Too many software tech owners ride their business up and over the top, waiting far too long before they decide to sell.  In this example, you become the limiting factor for your business. This failing is completely understandable, as it’s very easy to become wedded to your business. There can also be the fear that you have worked hard for success and maybe you can't recreate it. Alternatively, maybe you won’t get the right valuation.

Growth is painful. Change is painful.

However, neither is as painful as being stuck somewhere you don’t belong and watching the value of your business decline because you missed your window of opportunity.

What you need is help, to first establish a realistic appraisal of your business. You also need to understand the current market trends and drivers in your sector.  You also need a third party who can help you in your thinking about what lies beyond this business for you and the other shareholders.

You need a structured process to follow that will take you, in the right order, through each of the steps necessary to a successful trade sale. Do not enter the acquisition process without detailed preparation and without giving yourself the time you need to achieve the outcome you desire.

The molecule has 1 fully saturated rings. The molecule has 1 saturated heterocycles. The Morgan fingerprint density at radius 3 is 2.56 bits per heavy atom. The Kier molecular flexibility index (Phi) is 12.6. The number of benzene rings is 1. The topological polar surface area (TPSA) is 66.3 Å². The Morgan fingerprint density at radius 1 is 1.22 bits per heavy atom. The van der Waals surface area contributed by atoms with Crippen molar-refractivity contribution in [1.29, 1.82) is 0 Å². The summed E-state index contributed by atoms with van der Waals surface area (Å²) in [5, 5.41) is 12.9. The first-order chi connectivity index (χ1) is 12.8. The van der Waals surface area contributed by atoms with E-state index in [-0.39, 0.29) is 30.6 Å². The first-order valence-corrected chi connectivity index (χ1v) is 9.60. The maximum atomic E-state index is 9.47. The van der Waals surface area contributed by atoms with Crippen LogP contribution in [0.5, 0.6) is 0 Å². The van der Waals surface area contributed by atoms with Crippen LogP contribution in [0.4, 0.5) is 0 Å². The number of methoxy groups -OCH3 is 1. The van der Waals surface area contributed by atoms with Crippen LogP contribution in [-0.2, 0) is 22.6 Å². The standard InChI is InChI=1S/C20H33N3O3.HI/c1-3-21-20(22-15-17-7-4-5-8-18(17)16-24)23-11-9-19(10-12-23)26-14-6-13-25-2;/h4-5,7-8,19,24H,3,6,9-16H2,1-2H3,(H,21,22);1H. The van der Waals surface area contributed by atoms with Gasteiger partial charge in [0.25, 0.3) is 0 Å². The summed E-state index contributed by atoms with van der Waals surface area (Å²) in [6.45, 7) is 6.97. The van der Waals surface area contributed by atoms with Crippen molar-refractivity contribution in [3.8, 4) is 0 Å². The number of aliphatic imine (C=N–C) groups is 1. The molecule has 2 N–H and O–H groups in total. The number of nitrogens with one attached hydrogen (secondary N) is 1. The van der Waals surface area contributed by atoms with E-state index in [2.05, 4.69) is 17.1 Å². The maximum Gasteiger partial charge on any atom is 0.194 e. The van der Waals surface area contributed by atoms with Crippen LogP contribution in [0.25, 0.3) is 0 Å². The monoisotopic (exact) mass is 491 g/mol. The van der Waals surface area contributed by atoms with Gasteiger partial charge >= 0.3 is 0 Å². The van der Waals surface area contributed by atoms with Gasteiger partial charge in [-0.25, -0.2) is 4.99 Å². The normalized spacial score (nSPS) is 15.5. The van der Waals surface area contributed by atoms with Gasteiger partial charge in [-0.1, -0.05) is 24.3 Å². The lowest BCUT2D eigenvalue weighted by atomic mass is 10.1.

Experiencing a failed sale of your business can be a crippling blow from which it's hard (though not impossible) to recover. 

Conversely, the successful sale of your business, at the right valuation, can be a release and your launching pad towards an exciting future.


About Mark Edwards

Read: Guide to Selling Your Software Business for Software Tech Entrepreneurs - Part 1

Read: Guide to Selling Your Business for Software Tech Entrepreneurs - Part 2

Read: Guide to Selling Your Business for Software Tech Entrepreneurs - Part 3